:: Press-Telegram – Show and tell ::

Show and tell


Children who learn sign language are able to tell parents what they need or want before they can talk

By A.K. Whitney, Staff Writer
Article Launched: 04/02/2007

show and tell.jpgElizabeth Guerrini, with her son Christopher, uses sign language to say “good job” during her baby sign language class in Lakewood. (Jeff Gritchen / Long Beach Press-Telegram)
IT’S BARELY 9 a.m., and most of the world seems sluggish, as people are dealing with the early switch to daylight-saving time, but the dance studio on Clark Avenue in Lakewood is full of activity.

As the morning sun bathes the wooden floor, polished by hundreds of past dancing feet, half a dozen adults, mostly women, sit in a circle on blue mats, gathered for their weekly 45-minute baby sign language class.

They sing and sign energetically at their babies. Words and their corresponding signs include sleep, eat, drink, more and change diaper. The youngest children, not being very mobile and just a little sleepy, simply stare at this entertainment. But Alina Echeverry, 1 1/2 years old, her dark hair pulled into an adorable/comical ponytail on top of her head to keep it out of her eyes, seems to be having a hard time focusing on mom Nadine.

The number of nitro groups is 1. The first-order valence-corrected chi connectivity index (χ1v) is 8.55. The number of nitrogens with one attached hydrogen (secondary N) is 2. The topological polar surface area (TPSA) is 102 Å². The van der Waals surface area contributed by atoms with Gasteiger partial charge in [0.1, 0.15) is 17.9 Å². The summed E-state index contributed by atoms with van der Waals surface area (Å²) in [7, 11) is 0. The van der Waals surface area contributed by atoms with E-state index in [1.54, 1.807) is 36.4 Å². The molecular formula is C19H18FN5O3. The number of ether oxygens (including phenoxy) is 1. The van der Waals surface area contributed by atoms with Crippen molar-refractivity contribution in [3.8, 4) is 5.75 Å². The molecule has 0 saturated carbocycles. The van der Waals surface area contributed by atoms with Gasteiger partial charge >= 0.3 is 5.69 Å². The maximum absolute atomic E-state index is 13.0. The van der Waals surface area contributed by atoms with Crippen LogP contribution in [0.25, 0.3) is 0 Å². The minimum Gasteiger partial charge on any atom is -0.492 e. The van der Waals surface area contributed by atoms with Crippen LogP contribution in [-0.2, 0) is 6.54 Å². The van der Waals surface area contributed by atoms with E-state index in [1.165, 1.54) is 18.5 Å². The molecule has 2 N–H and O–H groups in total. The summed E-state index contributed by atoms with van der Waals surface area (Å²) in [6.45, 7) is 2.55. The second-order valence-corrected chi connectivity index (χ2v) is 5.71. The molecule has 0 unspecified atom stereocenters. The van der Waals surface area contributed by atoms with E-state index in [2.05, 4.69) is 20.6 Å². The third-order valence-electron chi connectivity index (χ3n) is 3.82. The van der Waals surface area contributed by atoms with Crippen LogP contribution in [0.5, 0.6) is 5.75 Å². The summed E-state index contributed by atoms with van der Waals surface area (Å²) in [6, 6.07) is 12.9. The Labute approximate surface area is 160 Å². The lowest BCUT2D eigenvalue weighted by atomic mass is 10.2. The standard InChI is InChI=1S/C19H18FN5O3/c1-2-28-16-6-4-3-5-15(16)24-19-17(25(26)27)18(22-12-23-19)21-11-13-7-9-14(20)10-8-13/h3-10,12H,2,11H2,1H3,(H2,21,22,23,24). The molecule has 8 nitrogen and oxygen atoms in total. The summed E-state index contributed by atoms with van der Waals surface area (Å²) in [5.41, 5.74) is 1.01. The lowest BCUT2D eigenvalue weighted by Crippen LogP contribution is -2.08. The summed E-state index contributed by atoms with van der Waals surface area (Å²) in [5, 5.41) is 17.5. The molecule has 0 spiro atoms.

Sure, the song is fun and the signs that go with it (all taken from the American Sign Language system) expressive, but there are so many distractions. There’s fellow baby Emma Rogers, clad in pink, right next to her. There’s a table against the wall that contains a number of fascinating objects frustratingly just out of reach for someone only a few feet tall.

And there’s a toddler named Christopher, who has broken away from his parents altogether and is busy exploring a very interesting potted plant in the corner.
However, Alina’s focus suddenly returns when Elizabeth Guerrini, who has been leading the singing and signing, gets up and walks over to the fascinating table. Guerrini gets a plastic bin full of small stuffed animals, and hands one to each child. There’s a dog, a butterfly, a whale, a spider. As Guerrini gives each child a toy, she

says its name and makes a sign. The sign for “dog” involves lifting your arm and slapping it against the outside of your upper thigh. Continue

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